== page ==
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GANTER, BERNARD JACQUES
GANTER, BERNARD JACQUES (1928–1993). Bernard Jacques Ganter, Catholic bishop, son of Bernard J. and Marie (Bozka) Ganter, Sr., was born in Galveston, Texas, on July 17, 1928. He attended Catholic primary and secondary schools in Galveston, studied engineering one year at Texas A&M University, and transferred to St. Mary's Seminary, La Porte, for theological studies. After ordination to the priesthood on May 22, 1952, at St. Mary's Chapel in La Porte, he attended the Catholic University of America, Washington, D.C. (1952–55), where he earned a doctorate in church (canon) law. Father Ganter was secretary to Bishop Wendelin J. Nold (1955–58), head of the diocesan tribunal (1958–66), chancellor of the diocese (1966–72), and diocesan consultor. He was named papal chamberlain, i.e., monsignor in 1964, and elected to the presbyterate council the same year. Ganter was consecrated first bishop of Tulsa, Oklahoma, on February 2, 1973, and transferred to be third bishop of the Diocese of Beaumontqv, Texas, on December 13, 1977. He wrote three articles for the Catholic Encyclopedia; served on the boards of Immaculate Conception Seminary in Conception, Missouri, St. Gregory College in Shawnee, Oklahoma, the Catholic University of America, and St. Joseph Seminary in Covington, Louisiana; served as liaison between the National Conference of Catholic Bishops and Region Ten (Texas, Arkansas, Oklahoma, New Mexico, and Arizona); was a member of the Committee for Priests, Religious and Laity, as well as the Leadership Conference of Women Religious; served on the national episcopal committees of Health Care and Leadership of Women Religious; and was Texas state chaplain to the Knights of Columbus. As bishop of Beaumont, he established five new parishes, including the first parish in the United States for Vietnamese; reorganized a diocesan lay council and established a diocesan financial board; started the permanent diaconate and greatly expanded the chancery staff to meet Vatican II recommendations; established parochial-school scholarships and foundations; divided the diocese into five vicariates for administration purposes; established the Diocesan Office of Catholic Charities, which serves immigrants' needs, provides day care, runs a hospice for AIDS patients, gives meals to the hungry, and operates an advocacy center for abused children. During his tenure a diocesan Bible school for adults was established that has won national praise. His greatest pride was the Holy Family Retreat Center, a site for prayer and pastoral services. Bishop Ganter died of a brain tumor on October 9, 1993, and is buried in Bishop's Garden, next to St. Anthony Cathedral.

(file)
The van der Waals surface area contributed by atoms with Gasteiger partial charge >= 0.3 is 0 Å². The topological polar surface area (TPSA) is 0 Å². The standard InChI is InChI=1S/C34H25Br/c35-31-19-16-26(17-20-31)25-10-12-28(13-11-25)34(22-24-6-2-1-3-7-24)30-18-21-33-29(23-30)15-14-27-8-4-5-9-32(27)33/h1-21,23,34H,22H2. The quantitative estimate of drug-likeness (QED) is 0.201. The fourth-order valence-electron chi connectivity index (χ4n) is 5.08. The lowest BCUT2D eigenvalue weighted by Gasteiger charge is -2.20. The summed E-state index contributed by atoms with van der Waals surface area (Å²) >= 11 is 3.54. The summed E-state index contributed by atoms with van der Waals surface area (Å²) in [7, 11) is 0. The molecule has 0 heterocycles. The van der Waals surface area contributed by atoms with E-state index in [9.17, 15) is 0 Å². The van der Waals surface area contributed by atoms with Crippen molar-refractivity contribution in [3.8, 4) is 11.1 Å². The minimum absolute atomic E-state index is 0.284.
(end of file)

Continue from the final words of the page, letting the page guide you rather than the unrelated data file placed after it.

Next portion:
BIBLIOGRAPHY:East Texas Catholic, October 22, 1993. James Vanderholt, Carolyn Martinez, and Karen Gilman, The Diocese of Beaumont: The Catholic Story of Southeast Texas (Beaumont: East Texas Catholic, 1991). Vertical Files, Dolph Briscoe Center for American History, University of Texas at Austin.
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